In the first successful randomized trial of its kind, researchers have provided preliminary evidence that telephone-based smoking cessation counseling given to smokers shortly after undergoing lung cancer screening can be effective at helping people stop smoking.
"We found that at this teachable moment - a time when smokers are thinking about their health and may be ready to make a change - offering help makes a difference, and may help save lives," says the study's lead researcher, Kathryn L. Taylor, PhD, a behavioral scientist and a professor of oncology at Georgetown Lombardi Comprehensive Cancer Center.
The study published in the journal Lung Cancer, was led by researchers at Georgetown Lombardi and conducted with 92 participants at three centers - MedStar Georgetown University Hospital in Washington, DC, Hackensack University Medical Center in New Jersey, and Lahey Hospital and Medical Center in Massachusetts.
"Millions of current smokers are now eligible for lung cancer screening, so this setting represents an important opportunity to exert a large public health impact on cessation among smokers who are at very high risk for multiple tobacco-related disorders," she says. "This is a great way to engage smokers who have not sought out cessation help."
These study findings were so promising that investigators have been funded through NIH to conduct a much larger study of telephone-based cessation counseling. It will enroll 1,300 patients at five medical centers nationwide.
Lung cancer screening recommendations issued in 2013 by the U.S. Preventive Services Task Force suggest that people who have smoked long enough to have accumulated a minimum of 30 pack-years (i.e., one pack per day for 30 years, or two packs per day for 15 years, etc.) should have an annual low-dose CT lung cancer screening test. The idea is to intervene early enough that disease spotted on the screening can be effectively treated. In the U.S., lung cancer is the leading cancer killer in both men and women - almost 160,000 Americans were expected to die from lung cancer in 2016, according to the American Lung Association.
Taylor points out that the NIH has said that effective smoking cessation programs should be a part of screening programs, and has funded several groups of researchers to develop effective strategies.
In this preliminary study, 92 people about to undergo lung cancer screening agreed to receive either telephone counseling or standard of care (a list of free and low-cost cessation resources). Once participants received their screening results, they were randomized to one of the two groups, each with 46 participants. Each group had an equal number of participants with abnormal screening findings, indicating possible precancerous lesions or chronic obstructive pulmonary disease (COPD). Each group also contained an equal number of participants with minor abnormalities on their screen, as well as those with normal results. None of the participants were diagnosed with lung cancer.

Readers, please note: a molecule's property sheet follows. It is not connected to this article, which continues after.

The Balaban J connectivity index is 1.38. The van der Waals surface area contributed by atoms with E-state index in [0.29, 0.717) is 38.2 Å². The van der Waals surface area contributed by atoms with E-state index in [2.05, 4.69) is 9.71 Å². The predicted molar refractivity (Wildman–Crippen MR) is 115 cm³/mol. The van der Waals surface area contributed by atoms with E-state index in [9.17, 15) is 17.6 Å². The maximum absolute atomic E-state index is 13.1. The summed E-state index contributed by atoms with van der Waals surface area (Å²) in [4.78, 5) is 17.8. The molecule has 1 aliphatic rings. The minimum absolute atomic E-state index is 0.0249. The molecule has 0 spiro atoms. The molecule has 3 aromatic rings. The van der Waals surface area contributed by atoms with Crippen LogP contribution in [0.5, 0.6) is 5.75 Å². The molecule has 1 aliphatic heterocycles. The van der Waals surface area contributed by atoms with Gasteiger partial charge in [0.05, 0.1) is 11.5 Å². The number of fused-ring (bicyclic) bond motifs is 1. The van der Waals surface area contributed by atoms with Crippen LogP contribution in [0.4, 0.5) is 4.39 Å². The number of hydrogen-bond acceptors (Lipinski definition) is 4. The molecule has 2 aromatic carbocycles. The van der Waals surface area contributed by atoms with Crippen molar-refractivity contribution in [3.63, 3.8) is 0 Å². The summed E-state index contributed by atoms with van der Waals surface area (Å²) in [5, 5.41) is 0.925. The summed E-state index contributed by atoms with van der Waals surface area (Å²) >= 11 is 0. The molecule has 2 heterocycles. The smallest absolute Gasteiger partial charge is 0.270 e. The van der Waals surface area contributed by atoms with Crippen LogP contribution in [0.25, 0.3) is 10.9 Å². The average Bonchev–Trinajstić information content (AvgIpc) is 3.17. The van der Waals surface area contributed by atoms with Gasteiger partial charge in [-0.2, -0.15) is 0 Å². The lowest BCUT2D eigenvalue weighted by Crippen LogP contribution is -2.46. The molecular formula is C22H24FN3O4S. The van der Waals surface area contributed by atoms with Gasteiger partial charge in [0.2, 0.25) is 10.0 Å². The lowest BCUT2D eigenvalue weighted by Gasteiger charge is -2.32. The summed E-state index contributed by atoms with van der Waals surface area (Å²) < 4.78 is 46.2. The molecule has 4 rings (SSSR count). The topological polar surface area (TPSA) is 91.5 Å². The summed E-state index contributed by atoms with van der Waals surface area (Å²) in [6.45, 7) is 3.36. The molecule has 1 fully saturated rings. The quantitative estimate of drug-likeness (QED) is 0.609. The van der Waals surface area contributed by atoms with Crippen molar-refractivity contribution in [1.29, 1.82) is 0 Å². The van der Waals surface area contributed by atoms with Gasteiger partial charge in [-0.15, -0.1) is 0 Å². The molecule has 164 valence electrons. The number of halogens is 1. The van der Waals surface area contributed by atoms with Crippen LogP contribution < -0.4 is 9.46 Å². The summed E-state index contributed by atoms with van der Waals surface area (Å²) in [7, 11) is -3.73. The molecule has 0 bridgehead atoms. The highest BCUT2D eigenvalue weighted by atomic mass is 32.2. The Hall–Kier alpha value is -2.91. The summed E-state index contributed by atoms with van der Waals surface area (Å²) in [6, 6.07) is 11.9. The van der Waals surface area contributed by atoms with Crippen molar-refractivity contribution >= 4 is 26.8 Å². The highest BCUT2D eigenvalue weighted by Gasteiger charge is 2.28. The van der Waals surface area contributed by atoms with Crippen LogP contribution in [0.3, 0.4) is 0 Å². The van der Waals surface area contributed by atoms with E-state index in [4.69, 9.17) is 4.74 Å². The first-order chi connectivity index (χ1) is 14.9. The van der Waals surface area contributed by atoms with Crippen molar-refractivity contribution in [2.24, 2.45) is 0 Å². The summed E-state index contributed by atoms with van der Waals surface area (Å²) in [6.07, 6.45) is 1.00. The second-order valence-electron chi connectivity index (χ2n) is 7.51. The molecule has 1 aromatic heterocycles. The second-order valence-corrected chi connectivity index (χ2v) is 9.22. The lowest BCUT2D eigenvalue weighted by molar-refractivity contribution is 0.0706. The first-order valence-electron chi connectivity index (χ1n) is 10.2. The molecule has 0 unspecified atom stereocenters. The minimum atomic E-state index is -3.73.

Participants in the telephone-counseling group were given their first session after finding out their screening results. Over the next three months, six 10-15 minute sessions were conducted. At the end of the study, a nicotine saliva test was given to participants who said they had quit in order to confirm their abstinence.
Researchers found that eight (17 percent) people in the telephone counseling group had verifiably quit, compared to two (4 percent) in the other group.
"If this preliminary study is replicated, telephone counseling has the potential to improve cessation in a setting that reaches a large number of hard-to-reach, long-term smokers who are at very high risk for multiple tobacco-related diseases," Taylor says.
Charlotte Hagerman, who along with Taylor, offered the telephone counseling to participants, describes the counseling as "a motivational intervention. Everyone acknowledged that smoking is very harmful to their health, but some people thought it was too late to change their fate. Counseling helped them understand that it is not too late."
Population-based studies have shown that older smokers who quit can have an increased life expectancy, Taylor says.
Hagerman says there were also a number of participants who "were ready to quit, and were very excited to receive the help we were offering. I found this very gratifying, and felt that what we were doing was important and mattered to people," says Hagerman, who was trained as a tobacco treatment specialist for the study.
"More than 50 percent of participants said in their first interview that they were not ready to quit, yet some of these people did quit. This finding indicates that it is important to offer the cessation intervention to everyone who undergoes lung cancer screening, and not only those who are already considering quitting. This is exactly what we hope for - to be able to reach the people who are not already planning to quit on their own," says Taylor.
In addition to Taylor and Hagerman, co-authors from Georgetown University Medical Center include George Luta, PhD; Paula G. Bellini, MA; and Cassandra Stanton, PhD. David B. Abrams, PhD, and Ray Niaura, PhD, are Georgetown faculty and also affiliated with the Schroeder Institute for Tobacco Research and Policy Studies. Jenna A. Kramer, NP and Eric D. Anderson, MD are from MedStar Georgetown University Hospital in Washington, DC; Shawn Regis, PhD, Andrea McKee, MD, and Brady McKee, MD, are from Lahey Hospital and Medical Center, Burlington, MA; and Harry Harper, MD and Michael Ramsaier, BS are from Hackensack University Medical Center, Hackensack, NJ.
The authors report having no personal financial interests related to the study. The study was supported by the Prevent Cancer Foundation and Georgetown Lombardi's NCI Cancer Center Support Grant P30 CA051008.